COLUMBIA – Patric Massey fell to the ground with about six and a half minutes left. The Columbia College men's basketball team was down by two. An opposing player tripped on Massey’s head. The referee blew his whistle.
That marked the senior big man’s fifth and final foul – he was done for the day. The crowd booed while Cougar coach Bob Burchard threw up his arms and shook his head.
The Cougars’ other big man, senior Gerardo Isla, fouled out as well. But Columbia College (26-2, 17-1 American Midwest Conference) switched to a zone defense to avoid mismatches down low, and the seventh-ranked Cougars fought back from being down most of the game to overcome the NAIA's fifth-ranked Freed-Hardeman (24-3, 17-1 AMC) by a score of 93-82.
The win for Columbia tied the Cougars with Freed-Hardeman at the top of the American Midwest Conference standings, with two games remaining before the league tournament. These teams could very well meet again with more on the line next month.
On Saturday, there were a total of 53 fouls called, and though players, coaches and fans disagreed with many of them, Burchard understood the reason for the frequent whistles.
“It was just big,” Burchard said. “It was a big game atmosphere. Lots of emotion, it was loud and lots of going back and forth. And typically when guys are playing at this level, that happens.”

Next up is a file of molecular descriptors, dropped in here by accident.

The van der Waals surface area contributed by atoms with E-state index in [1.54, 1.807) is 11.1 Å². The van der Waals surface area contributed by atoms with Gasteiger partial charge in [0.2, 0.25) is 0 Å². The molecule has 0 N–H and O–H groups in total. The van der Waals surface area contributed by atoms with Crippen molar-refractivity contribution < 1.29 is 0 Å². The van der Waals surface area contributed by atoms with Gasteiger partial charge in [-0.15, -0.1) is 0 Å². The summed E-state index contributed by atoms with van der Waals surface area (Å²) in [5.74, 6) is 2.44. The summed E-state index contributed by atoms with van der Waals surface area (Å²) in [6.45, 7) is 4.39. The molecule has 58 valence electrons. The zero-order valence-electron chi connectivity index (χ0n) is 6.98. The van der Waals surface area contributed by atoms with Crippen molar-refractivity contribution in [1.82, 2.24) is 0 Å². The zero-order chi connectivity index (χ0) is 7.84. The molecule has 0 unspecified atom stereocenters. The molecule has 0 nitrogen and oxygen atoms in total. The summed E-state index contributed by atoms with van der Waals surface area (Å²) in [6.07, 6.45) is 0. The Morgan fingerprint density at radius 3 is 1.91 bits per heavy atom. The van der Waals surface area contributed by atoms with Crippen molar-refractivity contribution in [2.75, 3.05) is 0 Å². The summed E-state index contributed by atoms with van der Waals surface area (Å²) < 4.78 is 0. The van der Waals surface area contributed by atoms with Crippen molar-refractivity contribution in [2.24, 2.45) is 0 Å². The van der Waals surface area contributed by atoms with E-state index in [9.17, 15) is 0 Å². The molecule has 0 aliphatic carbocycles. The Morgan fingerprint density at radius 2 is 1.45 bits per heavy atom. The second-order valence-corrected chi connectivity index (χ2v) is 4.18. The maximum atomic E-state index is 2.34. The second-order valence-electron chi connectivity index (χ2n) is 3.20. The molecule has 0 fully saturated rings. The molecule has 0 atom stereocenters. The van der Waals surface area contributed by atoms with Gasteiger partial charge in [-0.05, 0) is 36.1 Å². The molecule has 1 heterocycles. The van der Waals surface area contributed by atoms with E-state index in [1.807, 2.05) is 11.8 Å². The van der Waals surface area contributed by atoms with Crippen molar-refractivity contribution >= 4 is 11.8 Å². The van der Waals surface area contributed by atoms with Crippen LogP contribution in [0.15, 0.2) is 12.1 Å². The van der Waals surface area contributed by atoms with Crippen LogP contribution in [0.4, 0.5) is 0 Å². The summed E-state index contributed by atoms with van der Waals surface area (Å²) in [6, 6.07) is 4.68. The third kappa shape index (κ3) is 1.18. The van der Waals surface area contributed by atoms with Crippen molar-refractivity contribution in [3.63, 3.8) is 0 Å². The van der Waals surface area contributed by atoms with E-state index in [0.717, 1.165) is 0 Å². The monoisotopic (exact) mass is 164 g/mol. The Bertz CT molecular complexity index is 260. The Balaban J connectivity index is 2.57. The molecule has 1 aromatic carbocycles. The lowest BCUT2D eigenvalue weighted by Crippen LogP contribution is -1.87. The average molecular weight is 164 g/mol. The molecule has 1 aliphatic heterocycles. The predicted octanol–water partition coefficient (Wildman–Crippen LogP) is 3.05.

With fouls came free throws. Columbia College shot 41 free throws in the game, 27 of them in the second half, making 23 (85 percent). The Cougars only attempted 22 free throws in the entire game in its last meeting with the Lions, which it lost by 15.
The free throws weren’t the only thing that changed in the second half. After Columbia College raced out to 5-0 lead to start the game, the Cougars were down by 17 at one point in the first half. And it wasn’t until freshman Malik Ray hit a jumper with 4:24 left in the game that the Cougars regained the lead.
Junior guard Tanner Sutton was impressed with how he and his teammates came back.
“It wasn’t that we came out slow; we just weren’t hitting our shots and they were capitalizing on opportunities better in the first half,” Sutton said of the Lions, which shot 66 percent from the field in the first half. “But for us to be down that much and keep our heads is big.”
But the ball stopped going in the hoop for Freed-Hardeman, which made only seven shots in the second half while shooting 17 percent.
“I think it was just our defensive intensity went up,” Massey said. “And it paid off in the end.”
After the game, a Freed-Hardeman assistant coach hollered at a Columbia College assistant.
“We’ll see you in a couple weeks,” he said, referring to the conference tournament, which begins March 6.
A third matchup is likely, assuming both teams take care of business in the early rounds of the tournament.
Supervising editor is Mark Selig.